It will also give the leadership team plenty of time to prepare pitches and documentation that maximise the chances of investment success. SMEs can gather the information that lenders will ask for in advance and ensure their growth plans are well-presented, realistic and backed-up by the data they provide. Taking the time to carefully plan shows investors that an SME’s leadership team is proactive and strategic and can speed up the process later down the line.

Seek the expertise of advisors

During the preparation stage, many SMEs seek the advice of an advisor. Lending advisors bring a wealth of expertise to the table, having worked with swathes of SMEs previously. They can assess the specific needs of a business, explain the pros and cons of various funding options and perhaps even offer an alternative perspective that business leaders had not considered before.

Using an advisor can help an SME get the most out of the lending process and increase their chances of meeting a good-fit provider. Advisors also have access to established networks and are therefore able to signpost SMEs to trusted and reputable sources of funding. Advisors that work specifically within the alternative finance space will also be able to provide direction on the unique offerings of different lenders, helping business leaders to weigh up these USPs alongside conventional metrics such as price, term and security.

Be realistic – forecast the facts

While optimism is usually an admirable personal trait, it is important to forecast the facts when pitching for investment. Over-leveraging is not in anyone’s interests at this stage in the process, so it is important to be realistic and articulate clearly the value proposition at hand.

SMEs should come equipped with accurate financial projections and a clear plan that outlines how they will use the investment funds in line with their growth strategy. Revenue forecasts, expenses, profit margins and profitability expectations can all help to make a pitch for investment more compelling. If there are risks involved, delving into how these issues will be addressed can help instil confidence in lenders that risks will be effectively mitigated.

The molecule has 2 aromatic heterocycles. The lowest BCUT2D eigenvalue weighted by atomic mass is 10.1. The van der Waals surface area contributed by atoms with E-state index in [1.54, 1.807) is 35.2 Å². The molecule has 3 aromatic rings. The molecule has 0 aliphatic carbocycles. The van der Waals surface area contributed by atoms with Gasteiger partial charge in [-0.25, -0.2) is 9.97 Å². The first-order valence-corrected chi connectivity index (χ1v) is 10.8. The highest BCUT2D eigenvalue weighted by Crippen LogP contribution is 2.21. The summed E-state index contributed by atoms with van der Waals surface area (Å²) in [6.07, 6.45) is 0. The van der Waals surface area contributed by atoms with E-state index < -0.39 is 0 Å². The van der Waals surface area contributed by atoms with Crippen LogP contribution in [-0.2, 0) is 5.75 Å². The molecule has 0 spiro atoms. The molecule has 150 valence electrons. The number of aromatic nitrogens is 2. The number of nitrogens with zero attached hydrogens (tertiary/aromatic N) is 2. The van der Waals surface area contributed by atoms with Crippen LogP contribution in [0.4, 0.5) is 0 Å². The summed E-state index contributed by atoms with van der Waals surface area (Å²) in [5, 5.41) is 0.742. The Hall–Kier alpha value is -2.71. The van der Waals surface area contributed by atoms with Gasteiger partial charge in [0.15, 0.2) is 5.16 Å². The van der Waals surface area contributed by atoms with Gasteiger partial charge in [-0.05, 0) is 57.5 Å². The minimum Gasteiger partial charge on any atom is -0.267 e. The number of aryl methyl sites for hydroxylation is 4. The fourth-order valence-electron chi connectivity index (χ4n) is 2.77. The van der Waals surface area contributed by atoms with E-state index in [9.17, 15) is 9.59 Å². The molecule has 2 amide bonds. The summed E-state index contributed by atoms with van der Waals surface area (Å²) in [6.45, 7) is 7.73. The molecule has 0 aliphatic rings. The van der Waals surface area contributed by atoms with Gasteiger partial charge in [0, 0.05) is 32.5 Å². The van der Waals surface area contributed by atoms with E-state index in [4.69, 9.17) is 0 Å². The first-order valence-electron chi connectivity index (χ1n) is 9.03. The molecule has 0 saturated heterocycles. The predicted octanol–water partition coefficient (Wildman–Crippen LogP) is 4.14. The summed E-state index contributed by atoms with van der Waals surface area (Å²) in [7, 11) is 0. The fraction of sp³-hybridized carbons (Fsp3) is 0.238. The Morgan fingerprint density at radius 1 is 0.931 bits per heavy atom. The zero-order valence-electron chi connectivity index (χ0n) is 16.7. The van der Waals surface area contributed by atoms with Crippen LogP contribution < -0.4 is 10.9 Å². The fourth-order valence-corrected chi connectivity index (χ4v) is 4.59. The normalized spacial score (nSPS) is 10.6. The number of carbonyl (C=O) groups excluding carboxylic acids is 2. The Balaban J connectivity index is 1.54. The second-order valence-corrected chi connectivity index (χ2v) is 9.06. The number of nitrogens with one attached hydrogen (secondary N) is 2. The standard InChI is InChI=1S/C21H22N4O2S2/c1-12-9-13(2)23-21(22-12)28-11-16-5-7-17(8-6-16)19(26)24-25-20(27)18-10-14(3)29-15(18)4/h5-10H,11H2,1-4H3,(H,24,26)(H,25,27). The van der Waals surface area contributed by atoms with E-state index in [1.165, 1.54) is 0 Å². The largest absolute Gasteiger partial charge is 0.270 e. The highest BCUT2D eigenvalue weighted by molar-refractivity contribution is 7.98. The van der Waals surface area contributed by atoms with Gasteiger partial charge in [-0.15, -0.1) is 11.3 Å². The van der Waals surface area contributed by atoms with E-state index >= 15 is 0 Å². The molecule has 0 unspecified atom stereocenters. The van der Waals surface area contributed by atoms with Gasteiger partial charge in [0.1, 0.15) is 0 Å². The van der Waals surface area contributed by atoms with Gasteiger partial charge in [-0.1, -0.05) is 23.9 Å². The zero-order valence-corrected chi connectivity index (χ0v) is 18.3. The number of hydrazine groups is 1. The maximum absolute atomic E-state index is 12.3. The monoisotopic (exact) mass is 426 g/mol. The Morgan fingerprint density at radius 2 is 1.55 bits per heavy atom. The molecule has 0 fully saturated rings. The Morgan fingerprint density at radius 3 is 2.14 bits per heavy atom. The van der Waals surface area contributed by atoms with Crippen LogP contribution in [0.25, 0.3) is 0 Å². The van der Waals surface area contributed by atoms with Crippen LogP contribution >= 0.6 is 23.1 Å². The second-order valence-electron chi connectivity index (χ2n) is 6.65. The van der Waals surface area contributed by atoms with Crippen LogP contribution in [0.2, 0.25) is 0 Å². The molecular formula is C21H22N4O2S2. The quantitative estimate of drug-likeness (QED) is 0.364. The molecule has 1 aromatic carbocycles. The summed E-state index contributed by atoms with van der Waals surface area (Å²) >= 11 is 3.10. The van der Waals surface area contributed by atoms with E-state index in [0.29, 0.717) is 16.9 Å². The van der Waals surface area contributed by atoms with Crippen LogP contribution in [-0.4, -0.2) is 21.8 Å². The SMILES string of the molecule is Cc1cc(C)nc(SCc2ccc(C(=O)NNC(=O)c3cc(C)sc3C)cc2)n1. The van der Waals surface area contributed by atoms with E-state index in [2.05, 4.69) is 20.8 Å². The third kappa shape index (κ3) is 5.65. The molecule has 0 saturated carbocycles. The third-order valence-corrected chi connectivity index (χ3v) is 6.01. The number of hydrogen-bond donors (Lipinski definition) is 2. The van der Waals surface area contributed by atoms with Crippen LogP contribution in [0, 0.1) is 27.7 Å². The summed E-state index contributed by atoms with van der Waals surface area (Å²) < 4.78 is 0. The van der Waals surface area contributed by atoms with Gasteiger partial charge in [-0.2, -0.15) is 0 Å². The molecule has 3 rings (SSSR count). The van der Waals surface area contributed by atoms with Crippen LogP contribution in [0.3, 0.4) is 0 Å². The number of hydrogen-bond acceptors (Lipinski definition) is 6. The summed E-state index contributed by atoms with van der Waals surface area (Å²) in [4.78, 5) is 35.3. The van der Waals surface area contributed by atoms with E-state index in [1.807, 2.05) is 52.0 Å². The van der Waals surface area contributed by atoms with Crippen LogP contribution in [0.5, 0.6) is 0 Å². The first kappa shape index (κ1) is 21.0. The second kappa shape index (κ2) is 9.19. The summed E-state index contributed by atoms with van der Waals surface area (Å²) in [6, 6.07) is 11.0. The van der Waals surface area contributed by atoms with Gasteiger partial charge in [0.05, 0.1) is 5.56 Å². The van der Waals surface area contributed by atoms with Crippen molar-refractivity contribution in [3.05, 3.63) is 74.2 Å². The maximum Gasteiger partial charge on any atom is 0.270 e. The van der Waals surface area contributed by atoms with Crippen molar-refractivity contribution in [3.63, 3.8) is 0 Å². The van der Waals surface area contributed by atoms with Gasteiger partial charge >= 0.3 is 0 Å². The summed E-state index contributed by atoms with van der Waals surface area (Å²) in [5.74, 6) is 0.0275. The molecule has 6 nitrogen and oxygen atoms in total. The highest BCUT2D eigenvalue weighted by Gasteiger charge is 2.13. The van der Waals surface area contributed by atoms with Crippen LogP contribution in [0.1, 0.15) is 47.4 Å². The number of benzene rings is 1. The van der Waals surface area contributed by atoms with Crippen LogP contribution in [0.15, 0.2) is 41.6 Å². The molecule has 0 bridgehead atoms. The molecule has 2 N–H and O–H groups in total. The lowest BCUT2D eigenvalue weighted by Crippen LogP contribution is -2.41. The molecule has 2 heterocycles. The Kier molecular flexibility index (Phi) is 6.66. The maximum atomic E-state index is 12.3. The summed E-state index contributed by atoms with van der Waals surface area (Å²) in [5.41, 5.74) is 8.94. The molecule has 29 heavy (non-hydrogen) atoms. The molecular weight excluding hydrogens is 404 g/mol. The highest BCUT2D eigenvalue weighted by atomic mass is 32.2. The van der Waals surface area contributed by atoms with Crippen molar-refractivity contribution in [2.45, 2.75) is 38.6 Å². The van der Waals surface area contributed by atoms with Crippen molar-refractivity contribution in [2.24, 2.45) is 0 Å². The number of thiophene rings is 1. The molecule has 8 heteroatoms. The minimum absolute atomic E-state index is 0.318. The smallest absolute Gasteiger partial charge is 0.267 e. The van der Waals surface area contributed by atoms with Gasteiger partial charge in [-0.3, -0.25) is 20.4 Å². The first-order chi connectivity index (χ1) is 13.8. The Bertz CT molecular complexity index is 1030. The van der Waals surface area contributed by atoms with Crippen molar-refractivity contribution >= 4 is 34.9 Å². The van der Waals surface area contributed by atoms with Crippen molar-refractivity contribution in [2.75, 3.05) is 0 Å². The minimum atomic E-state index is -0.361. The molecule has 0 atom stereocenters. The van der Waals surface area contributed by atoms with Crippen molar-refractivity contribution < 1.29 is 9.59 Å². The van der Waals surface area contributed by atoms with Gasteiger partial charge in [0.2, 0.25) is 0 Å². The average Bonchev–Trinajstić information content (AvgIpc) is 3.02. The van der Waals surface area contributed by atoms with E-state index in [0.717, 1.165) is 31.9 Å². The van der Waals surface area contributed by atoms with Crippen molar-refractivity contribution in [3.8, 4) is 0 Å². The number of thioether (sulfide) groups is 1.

Lenders need to know why a business’ plans for growth are solid, so it is up to those pitching to explain why the business is unique and what gaps in the market the business is aiming to fill with its plans.

In summary…

While there is no one-size-fits-all approach to pitching for investment, these tips will improve an SME’s chance of impressing lenders.

In short, SMEs should start early to give themselves as much time as possible to research, prepare and ensure that their chosen finance method will meet their needs. And for an SME that doesn’t know where to start, speak to the experts and take advice to help devise a solid fundraising approach that ticks every box.

Joanna Scott headshot
Joanna Scott - Chief Business Development Officer at Growth Lending

Joanna is Growth Lending’s Chief Business Development Officer and has worked as part of the Growth Lending Group since 2017. Becoming Managing Director in 2022, Joanna is now responsible for driving multiple business development streams for the business, including international expansion, product diversification and fundraising. Growth Lending is a provider of tailored funding for high-calibre B2B firms.

Growth Lending
Written by:

Leave a comment

Leave a reply

We value your comments but kindly requests all posts are on topic, constructive and respectful. Please review our commenting policy.

Back to Top